Ahead of the 70th anniversary of its liberation, a visit to the German camp with what is Europe’s largest Jewish cemetery, accompanied by some of the ‘babies’ born in the DP camp after the war
By Renee Ghert-Zand|The Times of Israel
BERGEN-BELSEN, Germany — There are no gas chambers or crematoria to see at Bergen-Belsen. Instead, there are grassy berms, covering the massive pits into which more than 10,000 emaciated corpses were packed, with bulldozers, after British forces liberated the concentration camp on April 15, 1945.
From a young age, I have seen film footage of those bulldozed bodies, but the other day I actually walked among those berms. It was a disturbing feeling, a surreal experience I have not yet fully grasped. Yet, before I will have had time to fully process it, I will walk by those mass graves again on Sunday, as I make my way to the official ceremony marking the 70th anniversary of the liberation of Bergen-Belsen.
Dignitaries like German President Joachim Gauck, World Jewish Congress President Ronald Lauder, and British Chief Rabbi Ephraim Mirvis will speak. I suspect, however, that I may be listening more to the ghostly sounds that someone with me here and who has visited this site many times, says she hears, as the wind blows through the 70-year-old trees that stand exactly where the camp’s barracks used to be.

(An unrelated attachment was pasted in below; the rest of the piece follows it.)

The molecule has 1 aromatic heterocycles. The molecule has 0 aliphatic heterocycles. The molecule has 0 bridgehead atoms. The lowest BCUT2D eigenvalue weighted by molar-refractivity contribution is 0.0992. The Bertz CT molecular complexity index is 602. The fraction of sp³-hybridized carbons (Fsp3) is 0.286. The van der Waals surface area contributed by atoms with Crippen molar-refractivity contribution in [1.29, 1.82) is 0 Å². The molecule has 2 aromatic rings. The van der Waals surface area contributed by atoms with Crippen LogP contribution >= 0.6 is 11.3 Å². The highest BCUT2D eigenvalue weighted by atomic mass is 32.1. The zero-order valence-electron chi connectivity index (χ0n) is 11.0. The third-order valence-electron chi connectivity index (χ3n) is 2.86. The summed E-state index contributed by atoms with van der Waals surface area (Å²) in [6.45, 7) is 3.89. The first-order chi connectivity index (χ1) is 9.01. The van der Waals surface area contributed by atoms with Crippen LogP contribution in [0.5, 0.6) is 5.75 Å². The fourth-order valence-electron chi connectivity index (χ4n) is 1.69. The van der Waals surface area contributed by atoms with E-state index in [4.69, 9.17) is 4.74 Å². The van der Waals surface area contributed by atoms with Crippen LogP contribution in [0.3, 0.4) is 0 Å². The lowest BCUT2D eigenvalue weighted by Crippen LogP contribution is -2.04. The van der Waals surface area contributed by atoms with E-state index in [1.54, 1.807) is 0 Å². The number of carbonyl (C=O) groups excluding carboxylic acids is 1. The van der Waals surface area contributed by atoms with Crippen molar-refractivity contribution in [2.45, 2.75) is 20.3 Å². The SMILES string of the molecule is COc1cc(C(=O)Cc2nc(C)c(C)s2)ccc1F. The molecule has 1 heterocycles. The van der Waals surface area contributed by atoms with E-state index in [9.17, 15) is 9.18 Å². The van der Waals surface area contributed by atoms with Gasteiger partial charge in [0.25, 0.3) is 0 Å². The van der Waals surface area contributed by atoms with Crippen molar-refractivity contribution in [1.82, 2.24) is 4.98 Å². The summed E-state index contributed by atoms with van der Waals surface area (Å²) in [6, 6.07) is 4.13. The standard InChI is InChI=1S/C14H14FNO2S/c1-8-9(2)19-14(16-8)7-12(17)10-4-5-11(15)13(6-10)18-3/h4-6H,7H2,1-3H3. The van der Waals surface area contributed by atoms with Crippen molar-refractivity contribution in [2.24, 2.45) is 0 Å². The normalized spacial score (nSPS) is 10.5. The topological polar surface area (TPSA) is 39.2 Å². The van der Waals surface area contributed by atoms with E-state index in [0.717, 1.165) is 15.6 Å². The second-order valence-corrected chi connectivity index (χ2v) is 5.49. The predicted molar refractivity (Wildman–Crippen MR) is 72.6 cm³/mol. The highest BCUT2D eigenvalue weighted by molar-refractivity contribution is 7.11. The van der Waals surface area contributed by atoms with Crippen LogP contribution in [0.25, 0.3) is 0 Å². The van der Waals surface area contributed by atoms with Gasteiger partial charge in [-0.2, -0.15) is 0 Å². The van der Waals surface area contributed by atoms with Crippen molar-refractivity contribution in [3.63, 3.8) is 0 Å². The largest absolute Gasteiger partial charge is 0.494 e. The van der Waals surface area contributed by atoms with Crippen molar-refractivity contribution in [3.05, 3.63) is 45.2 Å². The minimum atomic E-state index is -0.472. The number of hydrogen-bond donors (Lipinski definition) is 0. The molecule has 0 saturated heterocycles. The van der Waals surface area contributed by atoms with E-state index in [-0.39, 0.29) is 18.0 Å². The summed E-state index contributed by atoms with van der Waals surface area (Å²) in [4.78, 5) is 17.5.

The concentration camp
The barracks are gone because the British immediately burned down every single structure in the typhus- and typhoid-infested camp in an effort to prevent the further spread of disease. That’s why there is nothing left of this place, where more than 70,000 people perished between 1941 and 1945, other than vast open fields and the surrounding forest — and, of course, the huge mounds covering those who died of disease or starvation as the camp’s population ballooned tremendously beyond capacity. That was when the Soviets advanced across Poland, and the Germans marched and transported prisoners from death camps in the east to concentration and prison camps in territory still under their control.